A recent study has shown that use of continuous glucose monitoring (CGM) during pregnancy will save NHS England around £9.5 million per year.
Earlier this year, following pressure from JDRF and other type 1 diabetes campaigners, we announced that CGM will be available on the NHS for all pregnant women in England with type 1 diabetes, as its use is beneficial to the health of both mother and baby. The current study shows that, if used for the entire pregnancy alongside self-monitoring of blood glucose, CGM use can save NHS England around £9.5 million compared to self-monitoring alone.
These findings further justify and reinforce NHS England’s decision to provide free CGM for all pregnant women with type 1. Furthermore, these new data may also be useful to future campaigns for more widespread use of CGM.
Why did they do this research?
In 2017 a JDRF funded a clinical trial called ‘CONCEPTT’ which was co-led by Dr Helen Murphy at the University of East Anglia. The trial found that women with type 1 who used CGM along with self-monitoring of blood glucose during pregnancy had lower HbA1c levels and spent an average of 100 minutes per day longer in the target glucose range than women that only self-monitored. They were also more likely to have babies that were born at a healthy weight and who were less likely to be admitted into a neonatal intensive care unit (NICU).
Following this study, NHS England agreed to provide CGM to all pregnant women living in England.
In the current study, also led by Dr Murphy, the researchers wanted to see if the cost of providing CGM to pregnant women with type 1 in England could be offset by a reduction in the costs associated with complications in pregnancy and delivery when using self-monitoring of blood glucose alone.
What did they do?
Using data from the 2014-2016 UK National Pregnancy Diabetes Audit, the group first estimated that there would be on average 1441 women with type 1 per year in England. The group then created a computer model which could estimate the costs to the NHS associated with the use of CGM and self-monitoring of blood glucose by pregnant women with type 1. Using the model, they offset these costs against the costs of complications directly linked to poorer blood glucose management found in those that solely self-monitored.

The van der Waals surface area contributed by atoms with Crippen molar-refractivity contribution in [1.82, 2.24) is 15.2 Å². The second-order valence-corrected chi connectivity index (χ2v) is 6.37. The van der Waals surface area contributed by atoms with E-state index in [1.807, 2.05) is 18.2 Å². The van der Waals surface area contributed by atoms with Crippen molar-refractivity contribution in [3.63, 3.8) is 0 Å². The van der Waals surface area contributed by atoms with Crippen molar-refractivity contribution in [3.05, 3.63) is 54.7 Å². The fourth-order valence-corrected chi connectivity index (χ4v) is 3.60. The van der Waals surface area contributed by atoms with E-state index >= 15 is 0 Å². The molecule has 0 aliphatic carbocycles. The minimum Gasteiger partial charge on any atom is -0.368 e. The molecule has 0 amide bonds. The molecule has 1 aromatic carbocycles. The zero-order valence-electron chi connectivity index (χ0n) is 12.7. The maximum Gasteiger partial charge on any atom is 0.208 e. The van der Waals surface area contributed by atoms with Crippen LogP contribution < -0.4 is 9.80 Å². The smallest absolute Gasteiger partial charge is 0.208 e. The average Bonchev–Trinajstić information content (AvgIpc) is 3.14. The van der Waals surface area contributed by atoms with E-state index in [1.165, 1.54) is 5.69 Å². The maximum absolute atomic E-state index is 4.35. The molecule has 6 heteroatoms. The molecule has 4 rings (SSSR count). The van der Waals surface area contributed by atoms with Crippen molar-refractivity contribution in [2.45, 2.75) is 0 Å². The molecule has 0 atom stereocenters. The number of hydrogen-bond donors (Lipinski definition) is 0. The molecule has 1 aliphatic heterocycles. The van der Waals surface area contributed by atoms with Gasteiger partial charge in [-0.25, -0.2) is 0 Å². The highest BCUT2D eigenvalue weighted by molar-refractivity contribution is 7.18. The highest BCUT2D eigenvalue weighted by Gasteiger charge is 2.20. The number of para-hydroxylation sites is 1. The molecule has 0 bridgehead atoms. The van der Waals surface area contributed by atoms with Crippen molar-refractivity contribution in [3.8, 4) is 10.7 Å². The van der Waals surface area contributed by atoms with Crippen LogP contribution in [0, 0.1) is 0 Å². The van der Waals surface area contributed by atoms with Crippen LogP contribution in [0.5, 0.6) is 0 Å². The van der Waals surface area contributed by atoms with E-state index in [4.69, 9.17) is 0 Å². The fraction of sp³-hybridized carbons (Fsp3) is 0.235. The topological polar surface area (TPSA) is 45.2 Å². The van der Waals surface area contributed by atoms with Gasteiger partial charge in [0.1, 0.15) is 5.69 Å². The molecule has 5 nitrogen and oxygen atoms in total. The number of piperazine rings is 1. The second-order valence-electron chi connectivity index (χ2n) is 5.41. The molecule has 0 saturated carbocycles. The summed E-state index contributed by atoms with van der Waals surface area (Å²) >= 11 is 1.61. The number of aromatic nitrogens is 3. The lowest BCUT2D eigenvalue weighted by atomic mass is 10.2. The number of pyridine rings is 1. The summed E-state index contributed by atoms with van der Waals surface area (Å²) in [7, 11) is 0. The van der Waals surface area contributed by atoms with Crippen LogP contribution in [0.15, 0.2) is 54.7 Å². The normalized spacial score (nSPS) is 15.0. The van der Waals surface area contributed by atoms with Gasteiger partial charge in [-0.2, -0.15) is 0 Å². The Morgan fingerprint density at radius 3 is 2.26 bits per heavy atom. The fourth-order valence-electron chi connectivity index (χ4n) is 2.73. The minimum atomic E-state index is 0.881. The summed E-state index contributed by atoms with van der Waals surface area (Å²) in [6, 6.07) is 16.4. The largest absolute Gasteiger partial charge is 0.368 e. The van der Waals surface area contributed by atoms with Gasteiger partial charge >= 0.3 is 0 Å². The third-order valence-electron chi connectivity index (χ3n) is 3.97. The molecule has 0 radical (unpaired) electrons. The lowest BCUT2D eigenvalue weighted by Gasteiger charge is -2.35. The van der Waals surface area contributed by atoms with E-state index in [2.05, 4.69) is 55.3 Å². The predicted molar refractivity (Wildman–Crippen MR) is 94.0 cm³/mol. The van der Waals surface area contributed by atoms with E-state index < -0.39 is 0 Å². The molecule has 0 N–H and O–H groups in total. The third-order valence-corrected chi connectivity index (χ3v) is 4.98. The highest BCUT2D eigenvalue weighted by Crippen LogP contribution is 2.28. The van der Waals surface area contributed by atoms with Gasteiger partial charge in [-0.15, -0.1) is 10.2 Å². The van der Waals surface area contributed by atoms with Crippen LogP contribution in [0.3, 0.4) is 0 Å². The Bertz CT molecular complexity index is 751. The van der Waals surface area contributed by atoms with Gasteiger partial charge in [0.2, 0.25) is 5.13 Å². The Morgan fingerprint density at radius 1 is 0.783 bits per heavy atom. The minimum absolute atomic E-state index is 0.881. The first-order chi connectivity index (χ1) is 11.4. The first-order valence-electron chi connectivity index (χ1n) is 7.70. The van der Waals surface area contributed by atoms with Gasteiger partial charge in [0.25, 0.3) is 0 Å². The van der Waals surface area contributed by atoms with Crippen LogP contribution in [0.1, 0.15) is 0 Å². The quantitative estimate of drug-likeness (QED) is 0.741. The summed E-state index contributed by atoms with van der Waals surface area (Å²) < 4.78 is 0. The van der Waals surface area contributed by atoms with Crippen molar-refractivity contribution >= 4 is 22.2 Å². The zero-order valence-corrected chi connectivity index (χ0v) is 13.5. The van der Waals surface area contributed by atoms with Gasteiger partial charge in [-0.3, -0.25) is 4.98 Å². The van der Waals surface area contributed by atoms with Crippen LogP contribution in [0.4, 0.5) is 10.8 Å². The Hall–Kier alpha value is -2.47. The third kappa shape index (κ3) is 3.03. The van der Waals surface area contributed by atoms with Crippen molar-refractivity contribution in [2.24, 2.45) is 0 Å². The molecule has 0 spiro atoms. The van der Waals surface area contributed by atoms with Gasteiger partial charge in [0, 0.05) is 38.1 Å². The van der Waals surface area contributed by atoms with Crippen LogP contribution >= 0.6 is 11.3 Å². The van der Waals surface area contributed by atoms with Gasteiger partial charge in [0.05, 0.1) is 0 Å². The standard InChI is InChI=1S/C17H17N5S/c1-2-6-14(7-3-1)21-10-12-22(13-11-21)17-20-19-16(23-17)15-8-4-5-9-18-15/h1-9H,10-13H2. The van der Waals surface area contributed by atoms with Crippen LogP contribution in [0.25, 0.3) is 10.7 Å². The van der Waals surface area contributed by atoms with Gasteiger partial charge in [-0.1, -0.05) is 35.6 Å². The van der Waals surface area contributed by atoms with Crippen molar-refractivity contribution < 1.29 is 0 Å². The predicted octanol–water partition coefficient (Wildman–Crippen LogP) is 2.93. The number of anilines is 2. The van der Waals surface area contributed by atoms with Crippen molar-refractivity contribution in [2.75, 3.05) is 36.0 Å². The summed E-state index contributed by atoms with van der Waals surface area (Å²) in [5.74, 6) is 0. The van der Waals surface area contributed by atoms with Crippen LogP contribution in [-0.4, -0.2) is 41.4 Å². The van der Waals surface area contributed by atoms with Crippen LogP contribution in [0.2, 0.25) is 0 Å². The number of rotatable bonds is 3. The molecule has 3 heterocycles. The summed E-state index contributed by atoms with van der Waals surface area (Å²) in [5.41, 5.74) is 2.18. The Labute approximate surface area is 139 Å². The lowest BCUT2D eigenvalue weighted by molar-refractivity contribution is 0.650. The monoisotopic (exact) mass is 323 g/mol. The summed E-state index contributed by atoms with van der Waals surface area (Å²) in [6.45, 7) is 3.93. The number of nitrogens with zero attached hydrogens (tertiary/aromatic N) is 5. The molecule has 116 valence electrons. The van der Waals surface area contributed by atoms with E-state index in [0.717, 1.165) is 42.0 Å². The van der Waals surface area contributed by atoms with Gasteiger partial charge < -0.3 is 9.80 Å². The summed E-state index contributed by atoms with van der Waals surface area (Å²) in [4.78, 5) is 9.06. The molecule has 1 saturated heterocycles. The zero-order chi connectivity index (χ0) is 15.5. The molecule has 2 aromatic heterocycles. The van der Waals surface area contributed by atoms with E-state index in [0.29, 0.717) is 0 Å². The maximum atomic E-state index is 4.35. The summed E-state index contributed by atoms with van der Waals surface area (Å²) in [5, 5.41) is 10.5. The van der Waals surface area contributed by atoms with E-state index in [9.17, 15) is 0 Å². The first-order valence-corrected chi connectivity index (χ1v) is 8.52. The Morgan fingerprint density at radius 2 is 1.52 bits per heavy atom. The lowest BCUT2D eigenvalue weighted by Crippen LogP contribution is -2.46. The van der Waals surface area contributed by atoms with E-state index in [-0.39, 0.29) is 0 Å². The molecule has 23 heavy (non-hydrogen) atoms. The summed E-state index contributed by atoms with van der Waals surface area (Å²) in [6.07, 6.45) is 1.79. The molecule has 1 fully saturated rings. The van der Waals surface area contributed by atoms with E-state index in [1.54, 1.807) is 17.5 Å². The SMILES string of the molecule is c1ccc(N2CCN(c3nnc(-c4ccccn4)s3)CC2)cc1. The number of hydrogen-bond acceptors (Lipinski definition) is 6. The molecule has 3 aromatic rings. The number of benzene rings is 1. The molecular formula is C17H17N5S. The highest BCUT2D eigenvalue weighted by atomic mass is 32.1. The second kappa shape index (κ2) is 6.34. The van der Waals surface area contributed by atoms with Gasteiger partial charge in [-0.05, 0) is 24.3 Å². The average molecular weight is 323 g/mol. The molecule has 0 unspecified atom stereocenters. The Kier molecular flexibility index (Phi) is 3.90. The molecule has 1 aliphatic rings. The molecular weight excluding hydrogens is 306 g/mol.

From 2017’s CONCEPTT trial and other databases, they focussed on complications surrounding pre-eclampsia, NICU admissions and the duration of hospitalisation.
What did they find?
Using the computer model, the group found that if 1441 women with type 1 relied on self-monitoring of blood glucose alone during 28 weeks of pregnancy, this would cost the NHS a total of £28,725,648 in a year. This covered glucose management as well as management of complications surrounding pregnancy and delivery.
When the same number of women added CGM to their blood glucose monitoring, the associated costs dropped to £14,165,187 – even while factoring in cost of the CGMs. This was due to a reduction in the management of complications – for example the number of days spent in a NICU.
Overall, the computer model showed that the NHS would save around £9.5 million when women with type 1 used CGM during pregnancy.
What does this mean for type 1?
Although CGM is now becoming available on the NHS for all pregnant women in England with type 1, this new study shows that its use throughout pregnancy is highly cost-effective as well as beneficial to both the mother and the baby.
These findings not only support and justify widening NHS access to CGM to pregnant women with type 1, but they could also be used in future campaigns for CGM to become available during pregnancy across the rest of the UK. This means that more pregnant women with type 1 may be able to access technology – free of charge – which will be of benefit to themselves and their baby.